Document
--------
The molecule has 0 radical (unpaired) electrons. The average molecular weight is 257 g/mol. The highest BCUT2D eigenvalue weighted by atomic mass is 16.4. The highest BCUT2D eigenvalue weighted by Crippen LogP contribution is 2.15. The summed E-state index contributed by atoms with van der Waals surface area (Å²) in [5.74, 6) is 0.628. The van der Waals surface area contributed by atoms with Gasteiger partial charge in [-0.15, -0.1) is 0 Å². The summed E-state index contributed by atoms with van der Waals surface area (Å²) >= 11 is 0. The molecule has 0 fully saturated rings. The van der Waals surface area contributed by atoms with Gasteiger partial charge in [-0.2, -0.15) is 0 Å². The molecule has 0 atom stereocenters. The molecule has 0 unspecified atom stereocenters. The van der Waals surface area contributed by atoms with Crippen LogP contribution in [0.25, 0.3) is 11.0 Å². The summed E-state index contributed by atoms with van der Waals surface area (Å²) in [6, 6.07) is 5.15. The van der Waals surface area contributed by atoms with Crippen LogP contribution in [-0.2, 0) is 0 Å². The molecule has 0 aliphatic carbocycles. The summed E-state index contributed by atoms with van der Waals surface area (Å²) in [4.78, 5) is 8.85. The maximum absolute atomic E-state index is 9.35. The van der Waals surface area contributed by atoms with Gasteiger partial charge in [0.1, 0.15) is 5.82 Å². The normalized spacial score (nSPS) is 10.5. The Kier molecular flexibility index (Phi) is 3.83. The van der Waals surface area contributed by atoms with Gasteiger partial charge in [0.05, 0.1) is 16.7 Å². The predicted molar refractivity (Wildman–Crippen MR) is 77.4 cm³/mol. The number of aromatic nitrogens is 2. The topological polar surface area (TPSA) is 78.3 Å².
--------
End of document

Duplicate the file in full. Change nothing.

The molecule has 0 radical (unpaired) electrons. The average molecular weight is 257 g/mol. The highest BCUT2D eigenvalue weighted by atomic mass is 16.4. The highest BCUT2D eigenvalue weighted by Crippen LogP contribution is 2.15. The summed E-state index contributed by atoms with van der Waals surface area (Å²) in [5.74, 6) is 0.628. The van der Waals surface area contributed by atoms with Gasteiger partial charge in [-0.15, -0.1) is 0 Å². The summed E-state index contributed by atoms with van der Waals surface area (Å²) >= 11 is 0. The molecule has 0 fully saturated rings. The van der Waals surface area contributed by atoms with Gasteiger partial charge in [-0.2, -0.15) is 0 Å². The molecule has 0 atom stereocenters. The molecule has 0 unspecified atom stereocenters. The van der Waals surface area contributed by atoms with Crippen LogP contribution in [0.25, 0.3) is 11.0 Å². The summed E-state index contributed by atoms with van der Waals surface area (Å²) in [6, 6.07) is 5.15. The van der Waals surface area contributed by atoms with Crippen LogP contribution in [-0.2, 0) is 0 Å². The molecule has 0 aliphatic carbocycles. The summed E-state index contributed by atoms with van der Waals surface area (Å²) in [4.78, 5) is 8.85. The maximum absolute atomic E-state index is 9.35. The van der Waals surface area contributed by atoms with Gasteiger partial charge in [0.1, 0.15) is 5.82 Å². The normalized spacial score (nSPS) is 10.5. The Kier molecular flexibility index (Phi) is 3.83. The van der Waals surface area contributed by atoms with Gasteiger partial charge in [0.05, 0.1) is 16.7 Å². The predicted molar refractivity (Wildman–Crippen MR) is 77.4 cm³/mol. The number of aromatic nitrogens is 2. The topological polar surface area (TPSA) is 78.3 Å².